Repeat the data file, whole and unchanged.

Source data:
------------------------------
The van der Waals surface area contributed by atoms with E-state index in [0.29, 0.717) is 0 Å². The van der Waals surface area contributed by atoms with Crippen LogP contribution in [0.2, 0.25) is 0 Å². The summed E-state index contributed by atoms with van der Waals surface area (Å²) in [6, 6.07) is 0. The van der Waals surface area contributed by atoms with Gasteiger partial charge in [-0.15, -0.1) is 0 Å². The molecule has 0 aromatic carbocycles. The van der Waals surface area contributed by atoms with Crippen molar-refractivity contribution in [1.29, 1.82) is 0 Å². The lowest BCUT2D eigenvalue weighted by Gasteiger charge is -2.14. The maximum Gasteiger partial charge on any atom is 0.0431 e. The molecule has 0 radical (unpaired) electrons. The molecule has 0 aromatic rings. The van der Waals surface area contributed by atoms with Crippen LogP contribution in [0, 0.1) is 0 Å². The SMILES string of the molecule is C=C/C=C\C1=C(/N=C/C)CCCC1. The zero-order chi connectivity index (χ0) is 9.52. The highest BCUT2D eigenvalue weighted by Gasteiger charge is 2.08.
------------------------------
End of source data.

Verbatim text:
The van der Waals surface area contributed by atoms with E-state index in [0.29, 0.717) is 0 Å². The van der Waals surface area contributed by atoms with Crippen LogP contribution in [0.2, 0.25) is 0 Å². The summed E-state index contributed by atoms with van der Waals surface area (Å²) in [6, 6.07) is 0. The van der Waals surface area contributed by atoms with Gasteiger partial charge in [-0.15, -0.1) is 0 Å². The molecule has 0 aromatic carbocycles. The van der Waals surface area contributed by atoms with Crippen molar-refractivity contribution in [1.29, 1.82) is 0 Å². The lowest BCUT2D eigenvalue weighted by Gasteiger charge is -2.14. The maximum Gasteiger partial charge on any atom is 0.0431 e. The molecule has 0 radical (unpaired) electrons. The molecule has 0 aromatic rings. The van der Waals surface area contributed by atoms with Crippen LogP contribution in [0, 0.1) is 0 Å². The SMILES string of the molecule is C=C/C=C\C1=C(/N=C/C)CCCC1. The zero-order chi connectivity index (χ0) is 9.52. The highest BCUT2D eigenvalue weighted by Gasteiger charge is 2.08.